UNITED STATES DISTRICT COURT EASTERN DISTRICT OF MICHIGAN SOUTHERN DIVISION MICHAEL ARNOLD, Plaintiff, Civil Case No. 13-14137 Honorable Linda V. Parker v. HEIDI WASHINGTON, 1 Defendant. ________________________________/ OPINION AND ORDER GRANTING PLAINTIFF’S MOTION FOR CLASS CERTIFICATION (ECF No. 113) Plaintiff Michael Arnold (“Arnold”) brings this action against Michigan Department of Corrections (“MDOC”) Director Heidi Washington, claiming that Jewish inmates requiring a kosher diet are receiving food not prepared or served in a kosher manner. Arnold alleges that this conduct violates the putative class members’ First Amendment rights and their rights under the Religious Land Use and Institutionalized Persons Act (“RLUIPA”), 42 U.S.C. § 2000cc-1. Arnold seeks declaratory and injunctive relief. Arnold initially named several additional MDOC officials as defendants in his complaint. However, in his amended complaint, filed June 29, 2017, Arnold identifies only Washington as a defendant. (See ECF Nos. 90-1, 106.) The Court therefore is now dismissing the remaining officials as defendants. 1 Presently before the Court is his motion for class certification, filed October 9, 2017. (ECF No. 113.) In the motion, Arnold proposes the following class definition: Jewish prisoners who are designated to receive religious meals and have been served Vegan meals prepared in a non-Kosher manner, including, but not limited to, where the utensils used in the preparation of the Vegan meals are not certified as being Kosher; where all the area where the Vegan meals are prepared is not Kosher; and where all the equipment used to clean the utensils is not Kosher are included within this class. The deadline for Defendants to respond to the motion was October 30, 2017. See E.D. Mich. LR 7.1(e). No response has been filed. For the reasons set forth below, the Court is granting Arnold’s motion. Applicable Law and Analysis A party seeking class certification must meet the requirements of Federal Rule of Civil Procedure 23(a) and 23(b)(1), (2), or (3). The movant bears the burden of “establish[ing] his right” to class certification. Beattie v. Centurytel., Inc., 511 F.3d 554, 560 (6th Cir. 2007). A proposed class must meet four prerequisites before being certified as a class, namely: (1) it must be “so numerous that joinder of all members is impractical;” (2) there must be “questions of law or fact common to the class;” (3) “the claims … of the representative parties” must be “typical of the claims … of the class;” and (4) “the representative parties” must be 2 capable of “fairly and adequately protect[ing] the interests of the class.” Fed. R. Civ. P. 23(a). Numerosity As to the first requirement, there is no “strict numerical test” that must be met for class certification. Senter v. Gen. Motors Corp., 532 F.2d 511, 523 n.24 (6th Cir. 1976). The requirement can be satisfied with a class size as low as 35 people. See Afro Am. Patrolmen’s League v. Duck, 503 F.2d 294, 298 (6th Cir. 1974) (finding class sufficiently numerous at 35); Ham v. Swift Transp. Co., 275 F.R.D. 475, 483 (W.D. Tenn. 2011) (“Where the number of class members exceeds forty, Rule 23(a)(1) is generally deemed satisfied.”). Rather, numerosity “requires examination of the specific facts of each case . . ..” Gen. Tel. Co. of the N.W., Inc. v. EEOC, 446 U.S. 318, 330 (1980). In addition to the number of proposed members, then, courts commonly consider such factors as the ability of the members to bring individual lawsuits and whether class certification would promote judicial economy. See Gaspar v. Linvatec Corp., 167 F.R.D. 51, 56 (N.D. Ill. 1996). Arnold believes that there are at least 50 to 100 MDOC inmates who are similarly situated to him—that is, they are Jewish individuals incarcerated in an MDOC facility and are designated to receive a kosher diet. Arnold contends that 3 their joinder is impractical. This Court agrees, particularly because these individuals are prisoners housed at various MDOC facilities throughout the State of Michigan. The ability of these inmates to bring individual lawsuits is unlikely, particularly in light of the filing fee, which is not waived for indigent prisoners (although it can be paid incrementally). See 28 U.S.C. § 1915. Moreover, these individuals are unlikely able to afford counsel to represent them and finding pro bono counsel is difficult. Judicial economy therefore is promoted by joining their claims in one action. As such, the Court finds that Arnold meets the numerosity requirement. Commonality and Typicality Rule 23(a)(2)’s commonality requirement “simply requires a common question of law or fact.” Bittinger v. Tecumseh Prods. Co., 123 F.3d 877, 884 (6th Cir. 1997). As the Sixth Circuit subsequently explained: “‘The interests and claims of the various plaintiffs need not be identical. Rather, the commonality test is met when there is at least one issue whose resolution will affect all or a significant number of the putative class members.’” Fallick v. Nationwide Mut. Ins. Co., 162 F.3d 410, 424 (6th Cir. 1998) (quoting Forbush v. J.C. Penney Co., Inc., 994 F.2d 1101, 1106 (5th Cir. 1993)). 4 Meanwhile, Rule 23(a)(3)’s typicality requirement demands that the representative be a member of the class and share at least a common element of fact or law with the class. Senter, 532 F.2d at 525. Like the test for commonality, the test for typicality is not demanding and the interests and claims of the various plaintiffs need not be identical.2 Bittinger, 123 F.3d at 884. The Sixth Circuit has explained the typicality requirement as follows: “Typicality determines whether a sufficient relationship exists between the injury to the named plaintiff and the conduct affecting the class, so that the court may properly attribute a collective nature to the challenged conduct. In other words, when such a relationship is shown, a plaintiff’s injury arises from or is directly related to a wrong to a class, and that wrong includes the wrong to the plaintiff. Thus, a plaintiff’s claim is typical if it arises from the same event or practice or course of conduct that gives rise to the claims of other class members, and if his or her claims are based on the same legal theory.” In re Am. Med. Sys., Inc., 75 F.3d 1069, 1082 (6th Cir. 1996) (quoting 1 Herbert B. Newberg & Alba Conte, Newberg On Class Actions, § 3-13, at 3-76). A representative’s claim remains typical, then, even where the evidence relevant to his or her claim varies from other class members, some class members are subject The Sixth Circuit has recognized that the commonality and typicality requirements “‘tend to merge,’” and that “‘[b]oth serve as guideposts for determining whether . . . maintenance of a class action is economical and whether the named plaintiff’s claim and the class claims are so interrelated that the interests of the class members will be fairly and adequately protected in their absence.’” Rutherford v. City of Cleveland, 137 F.3d 905, 909 (6th Cir. 1998) (quoting Gen. Tel. Co. of the S.W. v. Falcon, 457 U.S. 147, 157 n.13 (1982)). 2 5 to different defenses, and the members suffer varying levels of injury. See Bittinger, 123 F.3d at 884-85. The common question for all members of the proposed class is the same: Does MDOC provide meals that in fact are kosher to Jewish prisoners designated to receive kosher meals? Arnold alleges that MDOC uses non-kosher items in preparing kosher meals and uses non-kosher equipment, utensils, and areas to prepare and serve the meals. Arnold’s RLUIPA and First Amendment claims are typical of the claims he seeks to assert on behalf of the putative class. Therefore, Rule 23(a)’s second and third elements are satisfied. Adequacy of Representation To satisfy the fourth, and final, class-action prerequisite, the Court must find that “the representative parties will fairly and adequately protect the interests of the class.” Fed. R. Civ. P. 23(a)(4). This is a two-pronged inquiry: “1) [t]he representative must have common interests with unnamed members of the class, and 2) it must appear that the representatives will vigorously prosecute interests of the class through qualified counsel.” Senter, 532 F.2d at 525 (citation omitted). As discussed above, the Court finds that Arnold has common interests with the members of the proposed class. With respect to the second criteria, Defendant has not challenged the competency or desire of Arnold or his counsel to prosecute the 6 interests of the class, nor does the Court believe that it would have any basis to do so. In short, Rule 23(a)’s four requirements for class certification are satisfied. Rule 23(b)’s Requirements In addition to satisfying Rule 23(a)’s requirements, a party seeking class certification must meet at least one of Rule 23(b)’s requirements. Arnold seeks certification under Rule 23(b)(2). Pursuant to this provision, [a] class action may be maintained if Rule 23(a) is satisfied and if: … (2) the party opposing the class has acted or refused to act on grounds that apply generally to the class, so that final injunctive relief or corresponding declaratory relief is appropriate respecting the class as a whole …. Fed. R. Civ. P. 23(b)(2). Arnold alleges that Defendant fails to provide kosher-certified meals to Jewish prisoners throughout MDOC’s facilities, resulting in the systemic violation of their religious rights pursuant to RLUIPA and the First Amendment. He seeks injunctive relief against any such future violations. This is a “prime example” of a case properly certified as a class under Rule 23(b)(2). Wal-Mart Stores, Inc. v. Dukes, 131 S. Ct. 2541, 2557-58 (2011) (quoting Amchem Prods., Inc. v. Windsor, 521 U.S. 591, 614 (1997)) (“‘Civil rights cases against parties charged with unlawful, class-based discrimination are prime examples[]’ of what (b)(2) is meant 7 to capture.”). The Court concludes that the proposed class meets the standard imposed by Rule 23(b)(2). Conclusion For the reasons set forth above, the Court holds that Arnold satisfies all of the prerequisites for class certification under Rule 23(a) and (b)(2). Accordingly, the Court GRANTS Arnold’s motion for class certification (ECF No. 113) and CERTIFIES the following class with respect to the claims in Arnold’s First Amended Complaint: All Jewish individuals confined with the Michigan Department of Corrections who are designated by the prison system to receive kosher meals. The Court DESIGNATES Arnold as the representative plaintiff for that certified class and, pursuant to Federal Rule of Civil Procedure 23(g), Daniel E. Manville and Michael Steinberg as lead class counsel. IT IS SO ORDERED. s/ Linda V. Parker LINDA V. PARKER U.S. DISTRICT JUDGE Dated: November 16, 2017 I hereby certify that a copy of the foregoing document was mailed to counsel of record and/or pro se parties on this date, November 16, 2017, by electronic and/or 8 U.S. First Class mail. s/ R. Loury Case Manager 9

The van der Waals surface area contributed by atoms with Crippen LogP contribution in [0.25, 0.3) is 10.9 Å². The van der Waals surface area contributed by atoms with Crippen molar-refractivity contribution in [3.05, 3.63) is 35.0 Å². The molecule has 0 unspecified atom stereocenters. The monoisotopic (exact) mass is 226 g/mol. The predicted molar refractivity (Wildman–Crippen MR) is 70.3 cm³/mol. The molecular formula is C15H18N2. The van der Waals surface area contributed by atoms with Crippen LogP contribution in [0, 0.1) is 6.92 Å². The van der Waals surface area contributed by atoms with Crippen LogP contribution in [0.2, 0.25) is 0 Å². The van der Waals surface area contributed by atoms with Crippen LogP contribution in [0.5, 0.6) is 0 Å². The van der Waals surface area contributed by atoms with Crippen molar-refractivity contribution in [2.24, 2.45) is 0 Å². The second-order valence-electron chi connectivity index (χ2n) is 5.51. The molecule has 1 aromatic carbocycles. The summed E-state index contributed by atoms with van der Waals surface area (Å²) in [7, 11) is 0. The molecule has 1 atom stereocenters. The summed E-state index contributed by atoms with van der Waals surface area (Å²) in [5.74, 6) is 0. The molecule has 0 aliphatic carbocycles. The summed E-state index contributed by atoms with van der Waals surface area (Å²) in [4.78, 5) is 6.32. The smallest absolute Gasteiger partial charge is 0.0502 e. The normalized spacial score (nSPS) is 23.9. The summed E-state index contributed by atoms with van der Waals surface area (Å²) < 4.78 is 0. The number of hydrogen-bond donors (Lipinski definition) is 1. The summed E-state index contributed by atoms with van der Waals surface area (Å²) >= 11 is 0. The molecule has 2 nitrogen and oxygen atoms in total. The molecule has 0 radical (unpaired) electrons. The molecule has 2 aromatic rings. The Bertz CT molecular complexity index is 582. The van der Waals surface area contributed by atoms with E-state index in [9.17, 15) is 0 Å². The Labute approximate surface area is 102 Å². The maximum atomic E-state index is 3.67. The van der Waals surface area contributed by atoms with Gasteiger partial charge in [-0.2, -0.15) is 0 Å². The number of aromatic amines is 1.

Disclaimer: Justia Dockets & Filings provides public litigation records from the federal appellate and district courts. These filings and docket sheets should not be considered findings of fact or liability, nor do they necessarily reflect the view of Justia.

Why Is My Information Online?